Bombarded by heaps of bull | AspenTimes.com

Bombarded by heaps of bull

Tony VagneurAspen, CO Colorado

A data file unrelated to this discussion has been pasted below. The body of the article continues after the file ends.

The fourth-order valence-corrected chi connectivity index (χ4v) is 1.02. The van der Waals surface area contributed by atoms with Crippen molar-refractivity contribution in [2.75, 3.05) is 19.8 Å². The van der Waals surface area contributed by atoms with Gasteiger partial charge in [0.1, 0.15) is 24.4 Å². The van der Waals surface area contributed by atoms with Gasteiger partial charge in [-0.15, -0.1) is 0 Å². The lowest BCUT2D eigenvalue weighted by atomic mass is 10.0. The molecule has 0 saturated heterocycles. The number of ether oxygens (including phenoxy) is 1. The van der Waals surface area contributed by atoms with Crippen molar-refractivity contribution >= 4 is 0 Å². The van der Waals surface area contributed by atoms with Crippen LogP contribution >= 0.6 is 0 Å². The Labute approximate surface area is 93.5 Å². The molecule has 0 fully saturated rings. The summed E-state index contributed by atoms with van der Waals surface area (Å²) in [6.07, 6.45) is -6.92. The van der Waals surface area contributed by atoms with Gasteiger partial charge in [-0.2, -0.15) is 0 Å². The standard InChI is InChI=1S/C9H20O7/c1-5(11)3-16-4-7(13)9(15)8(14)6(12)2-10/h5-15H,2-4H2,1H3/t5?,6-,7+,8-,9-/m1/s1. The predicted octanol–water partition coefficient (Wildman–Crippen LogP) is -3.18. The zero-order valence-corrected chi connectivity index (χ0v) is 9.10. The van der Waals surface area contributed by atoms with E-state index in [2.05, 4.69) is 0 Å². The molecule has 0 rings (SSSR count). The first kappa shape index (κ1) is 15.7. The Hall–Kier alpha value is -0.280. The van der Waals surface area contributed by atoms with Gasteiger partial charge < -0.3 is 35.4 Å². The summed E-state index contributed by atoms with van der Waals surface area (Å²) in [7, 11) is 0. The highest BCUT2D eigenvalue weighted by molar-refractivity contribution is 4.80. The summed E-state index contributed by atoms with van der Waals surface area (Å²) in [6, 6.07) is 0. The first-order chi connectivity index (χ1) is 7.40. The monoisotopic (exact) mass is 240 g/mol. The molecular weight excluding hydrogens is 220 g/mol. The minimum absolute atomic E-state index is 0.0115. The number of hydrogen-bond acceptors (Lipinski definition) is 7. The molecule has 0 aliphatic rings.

If you’ve ever been torpedoed by bird splash on your shoulder or on your sunglasses from seemingly out of nowhere, then you have an inkling of what it’s like to be bombarded by bullshit. We seem to get it all the time around here, but lately the Basalt 7-Eleven shooting incident and the recent objection of the Aspen Cycling Club (“New wilderness would close bike trails,” Aug. 1) to more local wilderness designations brings it all to the forefront, simply because it reads something like a bad dream.In the interest of full disclosure, I’ll admit that I haven’t been in a 7-Eleven for eight or nine years, simply because they refuse to stock single cans of Pepsi. This appears to be a fortunate coincidence, as I wouldn’t go in there anymore, anyway, because they failed to back up their employee, Bruno Kirchenwitz, who appears to have become a dispensable pawn in the corporate world’s focus on greed – forget the cross-cultural violence part of the formula.Likewise, I haven’t ridden my bike for a couple of summers because some otherwise-focused woman tried to take me out with her van, literally sticking me to its hood in some poorly copped version of a plastic Jesus, all because she failed to heed a stop sign and collided with me full bore. So I don’t particularly care whether the Aspen Cycling Club can hang onto its bandit trails around Hunter Creek and Smuggler in the face of impending wilderness designation.Kirchenwitz thinks the first “person of interest” in the 7-Eleven shooting should have been arrested for making verbal threats. Basalt Chief Ikeda says he couldn’t charge the man with “menacing” because Kirchenwitz wasn’t intimidated. Tell me true, is menacing really menacing, or does the law require a psychological determination of intimidation by law-enforcement before menacing becomes a credible charge? You see what I mean about bullshit?Not to be topped, however, Aspen Cycling Club vice-president Erik Skarvan (a relative newcomer, apparently) is claiming a 20-year tradition of mountain biking in the Hunter Creek-Smuggler area. In the scheme of things, Erik, 20 years wouldn’t make a wrinkle on the elephant’s ass of time wilderness has cried out for protection (or the more than 100 years horses have been gliding across Hunter Creek’s soil), but perhaps that’s too obvious a comparison. This Skarvan is the same guy, if memory serves, who decried the possibility of licensed outfitter horses on Government Trail because in his twisted view of reality, the trail was “sacred ground” for bicyclists. Did Skarvan and Sun Dog Athletics surreptitiously take over our trail system when we weren’t looking? And is Skarvan’s threat of becoming a “bandit” himself supposed to quake our beings with fear?Before we forget 7-Eleven and Kirchenwitz, what’s this nonsense about having Bruno take a lie detector test for some nondescript radio show in Denver, a “talkie” which apparently has tried to shed some air on the debacle while inadvertently adding its own foul stench? Kirchenwitz proudly says he “aced” the test. What could that reasonably mean? If you’ve ever read up on lie detectors, the best that can be said about them is that they’re about as accurate as urinating into the wind.And the show over at Skarvan’s bike jamboree continues. Doesn’t he do that for profit? Off of public land considered for wilderness designation? His view toward wilderness seems to parallel that of George W. Bush – envision all you want – just don’t mess with my vision. Unfortunately, Skarvan’s partisan voice is self-serving rather than enhancing. Ditto, 7-Eleven.Illegal is illegal, boys and girls. Time to put on the tall boots.Tony Vagneur has an ear for bullshit, as well as an occasional voice for it. Read him here every Saturday and send comments to ajv@sopris.net.CORRECTIONTony Vagneurs column in the Saturday, Aug. 4, edition of The Aspen Times, contained misinformation. Vagneurs column implied that Aspen resident Erik Skarvan, owner of Sun Dog Athletics, is licensed to do business on U.S. Forest Service trails in the Hunter Creek-Smuggler Mountain and Government areas. Skarvan actually is not permitted to conduct business on USFS trails in the Hunter Creek-Smuggler area.(This correction was published Aug. 14 in The Aspen Times.)


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